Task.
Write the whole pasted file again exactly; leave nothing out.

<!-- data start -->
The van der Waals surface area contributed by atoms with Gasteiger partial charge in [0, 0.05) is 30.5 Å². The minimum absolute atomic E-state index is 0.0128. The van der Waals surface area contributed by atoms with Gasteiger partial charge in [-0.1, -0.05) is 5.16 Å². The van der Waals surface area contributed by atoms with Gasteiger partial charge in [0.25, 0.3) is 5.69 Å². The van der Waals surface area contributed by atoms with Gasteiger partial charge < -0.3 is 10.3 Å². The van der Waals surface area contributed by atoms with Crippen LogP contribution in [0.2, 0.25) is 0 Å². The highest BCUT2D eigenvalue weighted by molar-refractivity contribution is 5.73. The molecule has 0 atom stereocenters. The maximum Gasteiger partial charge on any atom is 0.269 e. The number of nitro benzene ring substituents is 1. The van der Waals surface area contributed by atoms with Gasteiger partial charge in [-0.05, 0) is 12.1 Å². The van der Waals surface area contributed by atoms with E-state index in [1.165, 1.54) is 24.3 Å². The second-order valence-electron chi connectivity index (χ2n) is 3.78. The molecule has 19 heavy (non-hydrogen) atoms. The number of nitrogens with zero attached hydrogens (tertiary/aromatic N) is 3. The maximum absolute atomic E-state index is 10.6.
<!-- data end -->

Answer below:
The van der Waals surface area contributed by atoms with Gasteiger partial charge in [0, 0.05) is 30.5 Å². The minimum absolute atomic E-state index is 0.0128. The van der Waals surface area contributed by atoms with Gasteiger partial charge in [-0.1, -0.05) is 5.16 Å². The van der Waals surface area contributed by atoms with Gasteiger partial charge in [0.25, 0.3) is 5.69 Å². The van der Waals surface area contributed by atoms with Gasteiger partial charge < -0.3 is 10.3 Å². The van der Waals surface area contributed by atoms with Crippen LogP contribution in [0.2, 0.25) is 0 Å². The highest BCUT2D eigenvalue weighted by molar-refractivity contribution is 5.73. The molecule has 0 atom stereocenters. The maximum Gasteiger partial charge on any atom is 0.269 e. The number of nitro benzene ring substituents is 1. The van der Waals surface area contributed by atoms with Gasteiger partial charge in [-0.05, 0) is 12.1 Å². The van der Waals surface area contributed by atoms with E-state index in [1.165, 1.54) is 24.3 Å². The second-order valence-electron chi connectivity index (χ2n) is 3.78. The molecule has 19 heavy (non-hydrogen) atoms. The number of nitrogens with zero attached hydrogens (tertiary/aromatic N) is 3. The maximum absolute atomic E-state index is 10.6.